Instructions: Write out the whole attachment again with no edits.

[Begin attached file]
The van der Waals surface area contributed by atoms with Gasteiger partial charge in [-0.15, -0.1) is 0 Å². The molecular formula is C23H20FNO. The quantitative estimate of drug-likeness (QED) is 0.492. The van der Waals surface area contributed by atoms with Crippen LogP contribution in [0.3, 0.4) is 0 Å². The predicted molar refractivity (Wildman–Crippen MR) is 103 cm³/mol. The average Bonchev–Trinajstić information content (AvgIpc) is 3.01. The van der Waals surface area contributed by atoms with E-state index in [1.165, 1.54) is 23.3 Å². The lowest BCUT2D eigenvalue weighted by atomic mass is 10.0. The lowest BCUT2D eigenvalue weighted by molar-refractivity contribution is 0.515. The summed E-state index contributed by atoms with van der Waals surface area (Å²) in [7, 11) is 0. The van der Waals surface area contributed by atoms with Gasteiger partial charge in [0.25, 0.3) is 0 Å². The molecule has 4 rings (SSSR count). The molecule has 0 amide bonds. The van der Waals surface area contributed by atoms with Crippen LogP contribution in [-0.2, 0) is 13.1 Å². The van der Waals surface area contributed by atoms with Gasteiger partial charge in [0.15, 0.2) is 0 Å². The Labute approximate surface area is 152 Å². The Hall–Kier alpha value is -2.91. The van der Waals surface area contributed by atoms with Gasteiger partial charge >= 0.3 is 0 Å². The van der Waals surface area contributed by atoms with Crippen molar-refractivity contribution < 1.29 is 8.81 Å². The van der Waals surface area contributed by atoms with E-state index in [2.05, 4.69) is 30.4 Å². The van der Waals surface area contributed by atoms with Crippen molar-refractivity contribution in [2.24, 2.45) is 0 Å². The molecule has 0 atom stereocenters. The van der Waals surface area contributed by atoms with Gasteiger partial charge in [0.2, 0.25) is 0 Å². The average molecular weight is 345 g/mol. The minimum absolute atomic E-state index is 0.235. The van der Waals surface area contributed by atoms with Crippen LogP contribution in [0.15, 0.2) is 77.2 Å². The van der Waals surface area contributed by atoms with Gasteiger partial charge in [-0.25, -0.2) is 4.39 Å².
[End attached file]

The van der Waals surface area contributed by atoms with Gasteiger partial charge in [-0.15, -0.1) is 0 Å². The molecular formula is C23H20FNO. The quantitative estimate of drug-likeness (QED) is 0.492. The van der Waals surface area contributed by atoms with Crippen LogP contribution in [0.3, 0.4) is 0 Å². The predicted molar refractivity (Wildman–Crippen MR) is 103 cm³/mol. The average Bonchev–Trinajstić information content (AvgIpc) is 3.01. The van der Waals surface area contributed by atoms with E-state index in [1.165, 1.54) is 23.3 Å². The lowest BCUT2D eigenvalue weighted by atomic mass is 10.0. The lowest BCUT2D eigenvalue weighted by molar-refractivity contribution is 0.515. The summed E-state index contributed by atoms with van der Waals surface area (Å²) in [7, 11) is 0. The van der Waals surface area contributed by atoms with Gasteiger partial charge in [0.25, 0.3) is 0 Å². The molecule has 4 rings (SSSR count). The molecule has 0 amide bonds. The van der Waals surface area contributed by atoms with Crippen LogP contribution in [-0.2, 0) is 13.1 Å². The van der Waals surface area contributed by atoms with Gasteiger partial charge in [0.15, 0.2) is 0 Å². The Labute approximate surface area is 152 Å². The Hall–Kier alpha value is -2.91. The van der Waals surface area contributed by atoms with Gasteiger partial charge >= 0.3 is 0 Å². The van der Waals surface area contributed by atoms with Crippen molar-refractivity contribution < 1.29 is 8.81 Å². The van der Waals surface area contributed by atoms with E-state index in [2.05, 4.69) is 30.4 Å². The van der Waals surface area contributed by atoms with Crippen molar-refractivity contribution in [2.24, 2.45) is 0 Å². The molecule has 0 atom stereocenters. The van der Waals surface area contributed by atoms with Gasteiger partial charge in [0.2, 0.25) is 0 Å². The average molecular weight is 345 g/mol. The minimum absolute atomic E-state index is 0.235. The van der Waals surface area contributed by atoms with Crippen LogP contribution in [0.15, 0.2) is 77.2 Å². The van der Waals surface area contributed by atoms with Gasteiger partial charge in [-0.25, -0.2) is 4.39 Å².